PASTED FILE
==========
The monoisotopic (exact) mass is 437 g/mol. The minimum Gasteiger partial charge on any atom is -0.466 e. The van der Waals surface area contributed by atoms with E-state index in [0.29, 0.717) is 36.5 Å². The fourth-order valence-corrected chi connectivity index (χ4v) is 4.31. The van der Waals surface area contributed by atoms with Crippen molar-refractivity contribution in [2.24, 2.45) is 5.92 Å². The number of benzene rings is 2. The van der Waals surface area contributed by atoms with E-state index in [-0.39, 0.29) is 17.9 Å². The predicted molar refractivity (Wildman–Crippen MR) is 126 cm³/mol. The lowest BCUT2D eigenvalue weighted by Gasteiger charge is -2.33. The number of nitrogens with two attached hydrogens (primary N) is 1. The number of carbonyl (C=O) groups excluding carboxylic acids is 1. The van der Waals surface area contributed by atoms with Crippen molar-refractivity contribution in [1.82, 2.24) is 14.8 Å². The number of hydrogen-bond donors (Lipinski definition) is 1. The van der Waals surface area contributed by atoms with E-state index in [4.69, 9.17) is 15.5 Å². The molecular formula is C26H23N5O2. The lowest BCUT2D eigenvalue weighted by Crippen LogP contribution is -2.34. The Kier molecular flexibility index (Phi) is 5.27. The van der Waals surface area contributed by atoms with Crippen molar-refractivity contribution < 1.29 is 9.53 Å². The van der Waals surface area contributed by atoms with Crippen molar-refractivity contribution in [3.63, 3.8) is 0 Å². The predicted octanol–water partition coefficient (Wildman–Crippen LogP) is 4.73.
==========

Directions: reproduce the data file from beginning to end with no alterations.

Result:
The monoisotopic (exact) mass is 437 g/mol. The minimum Gasteiger partial charge on any atom is -0.466 e. The van der Waals surface area contributed by atoms with E-state index in [0.29, 0.717) is 36.5 Å². The fourth-order valence-corrected chi connectivity index (χ4v) is 4.31. The van der Waals surface area contributed by atoms with Crippen molar-refractivity contribution in [2.24, 2.45) is 5.92 Å². The number of benzene rings is 2. The van der Waals surface area contributed by atoms with E-state index in [-0.39, 0.29) is 17.9 Å². The predicted molar refractivity (Wildman–Crippen MR) is 126 cm³/mol. The lowest BCUT2D eigenvalue weighted by Gasteiger charge is -2.33. The number of nitrogens with two attached hydrogens (primary N) is 1. The number of carbonyl (C=O) groups excluding carboxylic acids is 1. The van der Waals surface area contributed by atoms with Crippen molar-refractivity contribution in [1.82, 2.24) is 14.8 Å². The number of hydrogen-bond donors (Lipinski definition) is 1. The van der Waals surface area contributed by atoms with E-state index in [4.69, 9.17) is 15.5 Å². The molecular formula is C26H23N5O2. The lowest BCUT2D eigenvalue weighted by Crippen LogP contribution is -2.34. The Kier molecular flexibility index (Phi) is 5.27. The van der Waals surface area contributed by atoms with Crippen molar-refractivity contribution < 1.29 is 9.53 Å². The van der Waals surface area contributed by atoms with Crippen molar-refractivity contribution in [3.63, 3.8) is 0 Å². The predicted octanol–water partition coefficient (Wildman–Crippen LogP) is 4.73.